A Subscription-Based Model

In December 2019, Skyler and Giuseppe launched the olive oil club. It’s a subscription-based olive oil club that sends different bottles based on new harvests. The couple couldn’t believe how many people signed up. They were working from a tiny email list, which at best was 1,000 people, and yet, 10 percent signed up. 

Skyler explains, “We wanted to scale it without compromising quality. It had to stay concentrated.” Skyler attributes their success to a combination of things: “I’m American. I’m a Black woman. People don’t see someone like me doing this in a luxury space like wine or olive oil. It’s very rare. But especially with the olive oil industry. There aren’t a lot of women producers in general, but especially women of color – that’s unheard of.”

The happy couple in their olive grove

Skyler and Giuseppe also credit the power of Calabria. She says, “A lot of Italian Americans had become almost ashamed of their Calabrian heritage because it was one of the poorest regions and had ties to many negative things in Italy. So people were kind of trying to stay quiet about their heritage, which is BS because the people are amazing and they have incredible products. And so it was that. It was educating people about what olive oil is and what it isn’t, and then sharing good food.” It all paid off in spades.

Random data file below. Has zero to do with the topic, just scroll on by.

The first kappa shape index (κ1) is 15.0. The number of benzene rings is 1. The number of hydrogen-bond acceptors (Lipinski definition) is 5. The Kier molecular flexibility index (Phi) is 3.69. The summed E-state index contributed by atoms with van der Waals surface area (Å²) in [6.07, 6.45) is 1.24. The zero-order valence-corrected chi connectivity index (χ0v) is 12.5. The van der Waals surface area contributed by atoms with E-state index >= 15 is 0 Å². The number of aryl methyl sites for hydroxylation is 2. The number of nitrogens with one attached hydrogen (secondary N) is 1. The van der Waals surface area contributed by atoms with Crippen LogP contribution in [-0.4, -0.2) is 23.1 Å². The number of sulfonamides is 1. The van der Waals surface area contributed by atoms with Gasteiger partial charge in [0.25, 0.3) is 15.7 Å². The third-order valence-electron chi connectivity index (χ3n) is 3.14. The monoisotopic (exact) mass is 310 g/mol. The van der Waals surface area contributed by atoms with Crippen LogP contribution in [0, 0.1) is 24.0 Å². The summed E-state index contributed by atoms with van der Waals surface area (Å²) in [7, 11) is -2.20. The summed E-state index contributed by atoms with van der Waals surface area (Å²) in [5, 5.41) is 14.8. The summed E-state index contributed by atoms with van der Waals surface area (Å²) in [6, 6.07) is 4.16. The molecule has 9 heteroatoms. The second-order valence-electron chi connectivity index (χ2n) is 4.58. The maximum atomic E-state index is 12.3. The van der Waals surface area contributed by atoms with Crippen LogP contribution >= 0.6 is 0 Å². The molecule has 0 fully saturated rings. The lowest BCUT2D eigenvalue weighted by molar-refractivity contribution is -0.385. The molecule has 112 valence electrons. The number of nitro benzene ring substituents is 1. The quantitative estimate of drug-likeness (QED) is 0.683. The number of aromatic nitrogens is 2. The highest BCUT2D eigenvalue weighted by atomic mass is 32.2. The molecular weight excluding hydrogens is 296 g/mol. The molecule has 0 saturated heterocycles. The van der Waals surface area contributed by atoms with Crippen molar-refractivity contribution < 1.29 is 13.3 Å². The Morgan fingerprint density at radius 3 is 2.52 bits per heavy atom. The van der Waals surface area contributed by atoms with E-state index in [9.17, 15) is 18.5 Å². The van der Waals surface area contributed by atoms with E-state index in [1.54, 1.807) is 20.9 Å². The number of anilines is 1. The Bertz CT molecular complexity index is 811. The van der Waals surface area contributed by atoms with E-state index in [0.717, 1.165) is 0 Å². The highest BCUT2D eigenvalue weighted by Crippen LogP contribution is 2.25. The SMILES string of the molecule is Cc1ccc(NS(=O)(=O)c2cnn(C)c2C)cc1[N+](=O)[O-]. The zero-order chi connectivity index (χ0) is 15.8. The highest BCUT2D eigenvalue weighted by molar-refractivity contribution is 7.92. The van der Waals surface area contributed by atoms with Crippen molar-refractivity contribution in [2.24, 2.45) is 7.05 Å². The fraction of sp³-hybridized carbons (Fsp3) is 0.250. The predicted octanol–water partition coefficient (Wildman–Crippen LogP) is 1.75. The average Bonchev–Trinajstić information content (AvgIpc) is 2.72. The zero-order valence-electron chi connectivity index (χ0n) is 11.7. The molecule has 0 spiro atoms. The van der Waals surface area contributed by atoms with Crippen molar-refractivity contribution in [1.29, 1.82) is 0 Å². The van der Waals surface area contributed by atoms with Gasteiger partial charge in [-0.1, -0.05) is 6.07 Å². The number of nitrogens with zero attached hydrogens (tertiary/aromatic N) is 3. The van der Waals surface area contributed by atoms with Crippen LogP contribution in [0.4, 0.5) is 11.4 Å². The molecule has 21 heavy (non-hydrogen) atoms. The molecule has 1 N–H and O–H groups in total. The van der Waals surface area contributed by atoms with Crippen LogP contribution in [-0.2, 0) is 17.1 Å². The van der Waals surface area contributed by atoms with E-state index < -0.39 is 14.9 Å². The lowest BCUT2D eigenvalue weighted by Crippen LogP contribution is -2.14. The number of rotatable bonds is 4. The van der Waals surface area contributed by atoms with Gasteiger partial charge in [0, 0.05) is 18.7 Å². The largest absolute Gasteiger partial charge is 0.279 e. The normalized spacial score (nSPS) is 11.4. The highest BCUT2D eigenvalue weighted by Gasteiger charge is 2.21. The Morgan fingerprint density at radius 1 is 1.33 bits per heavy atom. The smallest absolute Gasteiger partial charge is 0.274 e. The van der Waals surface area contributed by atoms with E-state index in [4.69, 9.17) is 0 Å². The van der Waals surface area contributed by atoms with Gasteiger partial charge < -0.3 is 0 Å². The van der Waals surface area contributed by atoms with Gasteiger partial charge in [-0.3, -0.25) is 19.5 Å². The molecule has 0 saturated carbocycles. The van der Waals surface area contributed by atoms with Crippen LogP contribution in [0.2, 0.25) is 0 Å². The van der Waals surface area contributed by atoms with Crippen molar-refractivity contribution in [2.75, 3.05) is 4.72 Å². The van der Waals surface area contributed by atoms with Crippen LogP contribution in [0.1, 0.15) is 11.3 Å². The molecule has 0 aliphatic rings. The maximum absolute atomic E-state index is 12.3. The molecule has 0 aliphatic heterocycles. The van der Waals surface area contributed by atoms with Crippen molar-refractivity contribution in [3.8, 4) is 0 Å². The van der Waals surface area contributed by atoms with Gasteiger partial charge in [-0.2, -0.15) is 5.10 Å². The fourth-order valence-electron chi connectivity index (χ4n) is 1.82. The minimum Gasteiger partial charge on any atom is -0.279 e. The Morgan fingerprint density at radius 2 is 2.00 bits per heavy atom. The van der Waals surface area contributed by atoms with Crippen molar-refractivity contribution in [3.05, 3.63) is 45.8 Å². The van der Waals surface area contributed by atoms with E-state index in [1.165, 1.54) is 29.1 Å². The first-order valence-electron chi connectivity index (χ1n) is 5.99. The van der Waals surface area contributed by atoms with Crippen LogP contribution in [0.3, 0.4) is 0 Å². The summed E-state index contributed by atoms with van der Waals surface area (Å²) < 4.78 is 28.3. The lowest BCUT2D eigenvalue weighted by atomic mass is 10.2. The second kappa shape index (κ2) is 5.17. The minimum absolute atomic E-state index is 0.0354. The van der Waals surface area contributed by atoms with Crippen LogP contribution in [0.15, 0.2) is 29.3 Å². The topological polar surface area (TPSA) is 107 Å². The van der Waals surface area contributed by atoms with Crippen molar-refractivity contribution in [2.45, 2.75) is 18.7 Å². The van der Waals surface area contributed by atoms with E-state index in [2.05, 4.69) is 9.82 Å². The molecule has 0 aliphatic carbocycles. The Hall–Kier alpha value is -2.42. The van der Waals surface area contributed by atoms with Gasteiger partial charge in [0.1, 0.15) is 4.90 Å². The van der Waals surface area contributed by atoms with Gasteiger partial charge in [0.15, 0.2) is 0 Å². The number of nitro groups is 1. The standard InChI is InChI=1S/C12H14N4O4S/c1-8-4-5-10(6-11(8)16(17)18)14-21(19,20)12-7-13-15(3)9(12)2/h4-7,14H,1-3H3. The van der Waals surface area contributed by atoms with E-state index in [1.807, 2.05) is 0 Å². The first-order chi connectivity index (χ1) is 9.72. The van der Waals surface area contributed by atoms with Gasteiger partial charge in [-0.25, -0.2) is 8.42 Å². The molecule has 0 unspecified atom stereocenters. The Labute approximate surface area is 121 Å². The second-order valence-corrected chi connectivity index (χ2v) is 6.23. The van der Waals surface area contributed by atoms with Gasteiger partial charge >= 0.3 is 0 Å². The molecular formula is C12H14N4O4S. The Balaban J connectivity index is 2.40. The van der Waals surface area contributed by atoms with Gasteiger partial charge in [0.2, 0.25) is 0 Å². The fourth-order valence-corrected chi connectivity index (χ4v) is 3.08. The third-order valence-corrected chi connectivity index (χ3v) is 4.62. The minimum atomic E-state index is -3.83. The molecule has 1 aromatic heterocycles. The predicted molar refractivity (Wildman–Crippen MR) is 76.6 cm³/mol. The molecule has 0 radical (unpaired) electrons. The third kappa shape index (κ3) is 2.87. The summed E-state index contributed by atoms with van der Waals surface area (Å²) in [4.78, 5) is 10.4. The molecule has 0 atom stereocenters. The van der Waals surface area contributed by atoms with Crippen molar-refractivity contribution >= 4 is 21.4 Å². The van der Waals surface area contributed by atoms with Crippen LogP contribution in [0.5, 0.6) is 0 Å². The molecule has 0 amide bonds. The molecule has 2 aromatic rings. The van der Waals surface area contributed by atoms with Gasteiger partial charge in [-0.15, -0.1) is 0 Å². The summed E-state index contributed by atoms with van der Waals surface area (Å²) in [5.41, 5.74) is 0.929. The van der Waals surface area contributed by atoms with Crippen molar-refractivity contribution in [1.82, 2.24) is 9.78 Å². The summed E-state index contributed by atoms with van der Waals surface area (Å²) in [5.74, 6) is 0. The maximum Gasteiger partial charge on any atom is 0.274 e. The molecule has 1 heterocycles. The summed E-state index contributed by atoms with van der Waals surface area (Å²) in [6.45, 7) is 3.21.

Right before the pandemic hit, the couple was in Austin, Texas, waiting for their newest and largest shipment to date. They worked events and stayed in the United States through the Spring. Italy was hit hard, and family warned them to stay put. But they had just accepted an insane import of oil and then a lockdown was announced.

Pandemic Pivot

Skyler and Giuseppe looked at one another and wondered if they were doomed. But, that unease lasted five seconds: If people were stuck at home, they were cooking. So, EXAU started sharing recipes with their customers. When the Black Lives Matter movement started gaining traction online, Skyler and Giuseppe were extremely vocal. When people wanted to support black-owned businesses, Skyler began sharing her struggles within the industry and people responded fast. Sales skyrocketed and each purchase became a mini investment in EXAU, helping the brand to firmly root itself in the seat of Black excellency.